The overall aim of this thesis was to gain extended knowledge about the role of chemokines and a newly discovered family of leukocytes named innate lymphoid cells (ILCs) in periodontitis and concomitant inflammatory disturbed bone remodelling. Furthermore, the aim was also to study the association between periodontitis and RA.

    We identified increased serum levels of monocyte chemoattractant protein (MCP)-1 and CCL11 in individuals with periodontitis. Moreover, a robust correlation between the two chemokines and periodontitis was detected in a weighted analysis of inflammatory markers, subject characteristics and periodontitis parameters. We detected higher MCP-1 levels in periodontitis tissue compared to non-inflamed. Furthermore we demonstrated that human gingival fibroblasts express MCP-1 and CCL11 in response to pro-inflammatory cytokines through NF-κB signalling. Using an inflammatory bone lesion model and primary cell cultures, we discovered that osteoblasts express CCL11 in vivo and in vitro and that the expression increased under inflammatory conditions. Osteoclasts did not express CCL11, but its high affinity receptor CCR3 was upregulated during osteoclast differentiation and found to co-localise with CCL11 on the surface of osteoclasts. Exogenous CCL11 was internalised in osteoclasts, stimulated the migration of osteoclast precursors and increased bone resorption in vitro.

    To analyse if periodontitis precedes RA we analysed marginal jawbone loss in dental radiographs taken in pre-symptomatic RA cases and matched controls. The prevalence of jawbone loss was higher among cases, and the amount of jawbone loss correlated with plasma levels of RANKL.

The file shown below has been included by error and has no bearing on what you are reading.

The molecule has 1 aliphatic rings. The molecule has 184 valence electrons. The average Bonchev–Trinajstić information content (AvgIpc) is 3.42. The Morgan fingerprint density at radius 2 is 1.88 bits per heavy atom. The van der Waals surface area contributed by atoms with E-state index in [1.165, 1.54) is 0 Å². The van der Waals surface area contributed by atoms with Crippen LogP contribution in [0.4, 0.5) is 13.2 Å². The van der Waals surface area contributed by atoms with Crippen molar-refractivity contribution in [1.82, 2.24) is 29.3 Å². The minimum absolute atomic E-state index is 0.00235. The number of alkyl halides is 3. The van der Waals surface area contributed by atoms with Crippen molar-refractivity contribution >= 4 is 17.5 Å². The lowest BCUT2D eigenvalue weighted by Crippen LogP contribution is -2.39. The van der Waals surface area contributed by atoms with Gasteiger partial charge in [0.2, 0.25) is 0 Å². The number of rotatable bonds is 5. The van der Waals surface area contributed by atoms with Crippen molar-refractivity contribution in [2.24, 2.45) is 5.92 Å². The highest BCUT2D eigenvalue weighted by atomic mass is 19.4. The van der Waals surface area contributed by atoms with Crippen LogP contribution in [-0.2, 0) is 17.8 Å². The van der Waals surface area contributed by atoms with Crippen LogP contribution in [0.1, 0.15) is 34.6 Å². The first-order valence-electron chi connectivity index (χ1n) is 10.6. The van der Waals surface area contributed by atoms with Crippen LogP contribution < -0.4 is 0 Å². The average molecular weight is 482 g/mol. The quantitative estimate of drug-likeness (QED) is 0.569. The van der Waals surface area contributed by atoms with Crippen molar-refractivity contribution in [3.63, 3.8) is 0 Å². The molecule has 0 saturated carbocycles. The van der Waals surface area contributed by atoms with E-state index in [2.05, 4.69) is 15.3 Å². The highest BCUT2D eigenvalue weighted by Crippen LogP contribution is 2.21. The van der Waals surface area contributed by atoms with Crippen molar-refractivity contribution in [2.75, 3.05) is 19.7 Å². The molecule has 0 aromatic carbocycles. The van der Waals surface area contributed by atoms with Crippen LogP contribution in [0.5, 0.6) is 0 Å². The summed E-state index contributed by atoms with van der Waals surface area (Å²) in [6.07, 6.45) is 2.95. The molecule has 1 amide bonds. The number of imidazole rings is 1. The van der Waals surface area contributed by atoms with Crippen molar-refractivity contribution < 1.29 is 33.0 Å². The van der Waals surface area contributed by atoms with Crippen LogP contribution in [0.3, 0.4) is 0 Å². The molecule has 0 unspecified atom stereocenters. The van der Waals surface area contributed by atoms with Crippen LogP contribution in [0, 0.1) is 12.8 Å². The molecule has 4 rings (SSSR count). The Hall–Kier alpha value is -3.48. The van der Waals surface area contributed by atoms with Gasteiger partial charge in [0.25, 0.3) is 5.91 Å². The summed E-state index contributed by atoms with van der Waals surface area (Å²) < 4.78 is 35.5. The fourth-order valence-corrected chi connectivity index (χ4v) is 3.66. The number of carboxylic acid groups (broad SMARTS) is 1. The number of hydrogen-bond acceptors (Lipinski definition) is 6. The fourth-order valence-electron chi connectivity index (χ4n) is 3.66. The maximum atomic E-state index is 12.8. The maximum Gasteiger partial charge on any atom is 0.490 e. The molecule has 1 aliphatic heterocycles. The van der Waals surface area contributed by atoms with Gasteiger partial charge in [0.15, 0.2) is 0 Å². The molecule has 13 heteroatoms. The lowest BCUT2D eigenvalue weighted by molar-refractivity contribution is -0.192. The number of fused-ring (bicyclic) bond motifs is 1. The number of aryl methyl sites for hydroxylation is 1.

In the search of the newly discovered ILCs, we performed flow cytometry analyses on gingivitis and periodontitis tissue samples. We detected twice as many ILCs in periodontitis as in gingivitis. In addition we found RANKL expression on ILC1s (an ILC subset).

    In conclusion, we demonstrated that CCL11 is systemically and locally increased in periodontitis and that the CCL11/CCR3 axis may be activated in inflammatory disturbed bone remodelling. We also found that marginal jawbone loss correlated with plasma levels of RANKL and preceded clinical onset of symptoms of RA. Furthermore, we demonstrated that ILCs are present in periodontitis and represent a previously unknown source of RANKL. 

  • 274.
    Kindstedt, Elin
    et al.
    Umeå University, Faculty of Medicine, Department of Odontology.
    Holm, Cecilia Koskinen
    Umeå University, Faculty of Medicine, Department of Odontology.
    Palmqvist, Py
    Umeå University, Faculty of Medicine, Department of Odontology.
    Sjöström, Mats
    Umeå University, Faculty of Medicine, Department of Odontology.
    Lejon, Kristina
    Umeå University, Faculty of Medicine, Department of Clinical Microbiology, Immunology/Immunchemistry.
    Lundberg, Pernilla
    Umeå University, Faculty of Medicine, Department of Odontology.